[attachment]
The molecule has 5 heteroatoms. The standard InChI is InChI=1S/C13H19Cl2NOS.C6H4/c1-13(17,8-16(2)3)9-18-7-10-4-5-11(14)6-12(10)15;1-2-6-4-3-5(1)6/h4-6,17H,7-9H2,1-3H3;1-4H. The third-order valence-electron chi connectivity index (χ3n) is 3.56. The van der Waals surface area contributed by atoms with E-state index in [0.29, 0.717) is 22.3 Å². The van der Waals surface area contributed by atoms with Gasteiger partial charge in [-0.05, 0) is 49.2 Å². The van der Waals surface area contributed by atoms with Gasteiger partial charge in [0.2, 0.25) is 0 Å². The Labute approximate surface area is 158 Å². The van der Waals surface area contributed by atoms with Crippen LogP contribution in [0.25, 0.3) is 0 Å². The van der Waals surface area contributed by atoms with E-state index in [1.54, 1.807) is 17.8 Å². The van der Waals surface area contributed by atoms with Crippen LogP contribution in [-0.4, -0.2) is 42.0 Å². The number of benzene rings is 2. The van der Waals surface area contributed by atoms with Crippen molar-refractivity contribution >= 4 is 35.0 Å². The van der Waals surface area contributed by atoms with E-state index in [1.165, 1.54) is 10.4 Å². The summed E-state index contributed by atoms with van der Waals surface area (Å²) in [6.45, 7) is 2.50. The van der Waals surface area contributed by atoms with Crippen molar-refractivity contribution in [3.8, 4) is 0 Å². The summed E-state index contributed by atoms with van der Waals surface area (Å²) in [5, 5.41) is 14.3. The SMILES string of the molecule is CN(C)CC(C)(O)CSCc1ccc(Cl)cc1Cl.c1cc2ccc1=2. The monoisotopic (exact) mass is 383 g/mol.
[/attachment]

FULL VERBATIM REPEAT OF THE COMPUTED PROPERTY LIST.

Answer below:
The molecule has 5 heteroatoms. The standard InChI is InChI=1S/C13H19Cl2NOS.C6H4/c1-13(17,8-16(2)3)9-18-7-10-4-5-11(14)6-12(10)15;1-2-6-4-3-5(1)6/h4-6,17H,7-9H2,1-3H3;1-4H. The third-order valence-electron chi connectivity index (χ3n) is 3.56. The van der Waals surface area contributed by atoms with E-state index in [0.29, 0.717) is 22.3 Å². The van der Waals surface area contributed by atoms with Gasteiger partial charge in [-0.05, 0) is 49.2 Å². The van der Waals surface area contributed by atoms with Gasteiger partial charge in [0.2, 0.25) is 0 Å². The Labute approximate surface area is 158 Å². The van der Waals surface area contributed by atoms with Crippen LogP contribution in [0.25, 0.3) is 0 Å². The van der Waals surface area contributed by atoms with E-state index in [1.54, 1.807) is 17.8 Å². The van der Waals surface area contributed by atoms with Crippen LogP contribution in [-0.4, -0.2) is 42.0 Å². The number of benzene rings is 2. The van der Waals surface area contributed by atoms with Crippen molar-refractivity contribution >= 4 is 35.0 Å². The van der Waals surface area contributed by atoms with E-state index in [1.165, 1.54) is 10.4 Å². The summed E-state index contributed by atoms with van der Waals surface area (Å²) in [6.45, 7) is 2.50. The van der Waals surface area contributed by atoms with Crippen molar-refractivity contribution in [3.8, 4) is 0 Å². The summed E-state index contributed by atoms with van der Waals surface area (Å²) in [5, 5.41) is 14.3. The SMILES string of the molecule is CN(C)CC(C)(O)CSCc1ccc(Cl)cc1Cl.c1cc2ccc1=2. The monoisotopic (exact) mass is 383 g/mol.